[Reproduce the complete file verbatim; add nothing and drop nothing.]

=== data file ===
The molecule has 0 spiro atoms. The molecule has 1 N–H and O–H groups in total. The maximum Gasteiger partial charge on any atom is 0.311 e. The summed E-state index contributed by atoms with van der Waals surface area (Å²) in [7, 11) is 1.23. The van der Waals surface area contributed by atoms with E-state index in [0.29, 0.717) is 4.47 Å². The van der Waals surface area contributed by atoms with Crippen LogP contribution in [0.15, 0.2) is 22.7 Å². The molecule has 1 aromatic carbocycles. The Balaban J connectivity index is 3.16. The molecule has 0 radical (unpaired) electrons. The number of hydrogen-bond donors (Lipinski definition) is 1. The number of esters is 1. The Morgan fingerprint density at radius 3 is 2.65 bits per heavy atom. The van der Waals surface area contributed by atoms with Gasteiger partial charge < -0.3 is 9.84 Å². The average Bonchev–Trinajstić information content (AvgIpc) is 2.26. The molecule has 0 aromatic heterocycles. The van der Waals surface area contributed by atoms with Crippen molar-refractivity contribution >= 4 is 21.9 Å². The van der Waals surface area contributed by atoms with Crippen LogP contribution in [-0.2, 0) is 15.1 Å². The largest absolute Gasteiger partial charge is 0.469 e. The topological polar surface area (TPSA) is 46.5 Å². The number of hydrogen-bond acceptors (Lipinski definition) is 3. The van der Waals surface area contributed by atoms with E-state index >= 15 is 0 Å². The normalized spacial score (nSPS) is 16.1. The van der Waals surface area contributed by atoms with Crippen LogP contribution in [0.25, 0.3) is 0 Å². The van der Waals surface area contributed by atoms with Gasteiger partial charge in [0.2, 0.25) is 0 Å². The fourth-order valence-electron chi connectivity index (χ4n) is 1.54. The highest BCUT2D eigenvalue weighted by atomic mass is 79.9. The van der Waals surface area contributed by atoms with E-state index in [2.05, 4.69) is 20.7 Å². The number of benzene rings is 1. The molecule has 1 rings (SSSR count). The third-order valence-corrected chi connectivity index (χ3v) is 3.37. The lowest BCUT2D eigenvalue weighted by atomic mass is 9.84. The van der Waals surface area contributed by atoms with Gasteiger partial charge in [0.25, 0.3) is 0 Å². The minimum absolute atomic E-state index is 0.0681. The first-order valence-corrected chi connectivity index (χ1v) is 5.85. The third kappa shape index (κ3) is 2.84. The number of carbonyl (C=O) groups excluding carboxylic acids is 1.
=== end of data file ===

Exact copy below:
The molecule has 0 spiro atoms. The molecule has 1 N–H and O–H groups in total. The maximum Gasteiger partial charge on any atom is 0.311 e. The summed E-state index contributed by atoms with van der Waals surface area (Å²) in [7, 11) is 1.23. The van der Waals surface area contributed by atoms with E-state index in [0.29, 0.717) is 4.47 Å². The van der Waals surface area contributed by atoms with Crippen LogP contribution in [0.15, 0.2) is 22.7 Å². The molecule has 1 aromatic carbocycles. The Balaban J connectivity index is 3.16. The molecule has 0 radical (unpaired) electrons. The number of hydrogen-bond donors (Lipinski definition) is 1. The number of esters is 1. The Morgan fingerprint density at radius 3 is 2.65 bits per heavy atom. The van der Waals surface area contributed by atoms with Gasteiger partial charge < -0.3 is 9.84 Å². The average Bonchev–Trinajstić information content (AvgIpc) is 2.26. The molecule has 0 aromatic heterocycles. The van der Waals surface area contributed by atoms with Crippen molar-refractivity contribution >= 4 is 21.9 Å². The van der Waals surface area contributed by atoms with Crippen LogP contribution in [-0.2, 0) is 15.1 Å². The largest absolute Gasteiger partial charge is 0.469 e. The topological polar surface area (TPSA) is 46.5 Å². The number of hydrogen-bond acceptors (Lipinski definition) is 3. The van der Waals surface area contributed by atoms with E-state index >= 15 is 0 Å². The normalized spacial score (nSPS) is 16.1. The van der Waals surface area contributed by atoms with Crippen LogP contribution in [0.25, 0.3) is 0 Å². The van der Waals surface area contributed by atoms with Gasteiger partial charge in [0.2, 0.25) is 0 Å². The fourth-order valence-electron chi connectivity index (χ4n) is 1.54. The highest BCUT2D eigenvalue weighted by atomic mass is 79.9. The van der Waals surface area contributed by atoms with E-state index in [2.05, 4.69) is 20.7 Å². The number of benzene rings is 1. The molecule has 1 rings (SSSR count). The third-order valence-corrected chi connectivity index (χ3v) is 3.37. The lowest BCUT2D eigenvalue weighted by atomic mass is 9.84. The van der Waals surface area contributed by atoms with Gasteiger partial charge in [0.25, 0.3) is 0 Å². The minimum absolute atomic E-state index is 0.0681. The first-order valence-corrected chi connectivity index (χ1v) is 5.85. The third kappa shape index (κ3) is 2.84. The number of carbonyl (C=O) groups excluding carboxylic acids is 1.